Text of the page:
New Indiana Gov. Mike Pence has hit the ground running, addressing key economic development issues on his first day in office. That's a good start.
A moratorium on additional business regulations was one of the first executive orders Pence signed. The governor excluded new regulations that cut existing red tape or that create jobs, reduce state spending or address emergency, health or safety issues. The Office of Management and Budget has been tasked with reviewing the costs and benefits of the state's regulations.
Another executive order set a goal of purchasing at least 3 percent of state goods from companies owned by veterans.
Pence also split the the Office of Energy and Defense Development into separate agencies, focusing on a comprehensive energy plan for Indiana and on developing the state's defense assets and industries, respectively. Each has important economic development implications.
"This is our time to shine," Pence said in his inaugural address.
"We can put Hoosiers back to work and make Indiana first — first in job creation, first in education and first in quality of life," Pence said.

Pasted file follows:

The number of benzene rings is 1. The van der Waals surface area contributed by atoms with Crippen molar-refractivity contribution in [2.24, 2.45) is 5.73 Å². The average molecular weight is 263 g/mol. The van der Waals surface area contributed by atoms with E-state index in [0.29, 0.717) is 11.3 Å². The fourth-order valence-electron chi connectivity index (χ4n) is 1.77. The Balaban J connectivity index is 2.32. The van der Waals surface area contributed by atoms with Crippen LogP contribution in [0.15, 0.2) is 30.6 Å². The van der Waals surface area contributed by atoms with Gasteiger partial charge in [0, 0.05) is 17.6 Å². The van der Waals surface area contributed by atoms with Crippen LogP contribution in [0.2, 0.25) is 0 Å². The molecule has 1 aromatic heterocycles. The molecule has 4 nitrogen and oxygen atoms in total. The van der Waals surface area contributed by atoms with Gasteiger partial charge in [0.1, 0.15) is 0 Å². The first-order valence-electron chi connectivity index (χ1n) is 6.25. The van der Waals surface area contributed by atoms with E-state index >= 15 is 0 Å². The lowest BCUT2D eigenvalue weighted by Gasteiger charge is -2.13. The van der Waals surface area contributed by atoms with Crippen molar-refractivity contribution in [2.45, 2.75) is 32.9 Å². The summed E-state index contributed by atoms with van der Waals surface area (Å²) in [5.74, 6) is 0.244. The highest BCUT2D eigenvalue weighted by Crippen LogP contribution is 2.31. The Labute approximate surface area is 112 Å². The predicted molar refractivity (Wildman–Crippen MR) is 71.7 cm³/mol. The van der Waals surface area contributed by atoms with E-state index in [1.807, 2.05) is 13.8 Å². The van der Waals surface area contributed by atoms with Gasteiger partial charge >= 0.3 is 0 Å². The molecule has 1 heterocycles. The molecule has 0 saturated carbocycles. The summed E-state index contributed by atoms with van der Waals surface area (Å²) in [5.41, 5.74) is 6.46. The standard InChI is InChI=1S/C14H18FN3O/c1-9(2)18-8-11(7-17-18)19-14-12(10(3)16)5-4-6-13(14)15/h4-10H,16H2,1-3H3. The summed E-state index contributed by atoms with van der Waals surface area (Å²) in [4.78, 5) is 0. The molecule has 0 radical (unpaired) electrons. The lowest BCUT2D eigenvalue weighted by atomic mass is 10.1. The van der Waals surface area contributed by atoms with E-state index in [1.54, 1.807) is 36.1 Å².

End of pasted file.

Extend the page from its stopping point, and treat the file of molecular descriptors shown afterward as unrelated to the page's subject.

One of Pence's campaign promises was to address the state's transportation infrastructure needs as one of his first acts. Pence said he would set up a blue ribbon panel to look not just at what needs to be done, but also how to fund it.
That is an urgent task.
Last Tuesday, crews in East Chicago dismantled the final remains of the Cline Avenue bridge, a vital artery connecting Chicago and Northwest Indiana. There has been much talk of a private company replacing the free route with a toll bridge, but only the demolition has been completed, not a contract to pave the way to a replacement structure.
Remember also that the gas tax is not keeping pace with demand for spending as vehicles become more fuel efficient and drivers travel less. Making matters worse is the switch to alternative fuels that aren't taxed, meaning those vehicles don't pay their fair share for the wear and tear on the state's roads.
Rebuilding roads — and, in the case of the Illiana Expressway, building new highways — is a sure-fire job creator that improves the quality of life in Indiana.
Pence has a lot on his plate, but putting this panel in place must happen quickly so the group's important work can begin.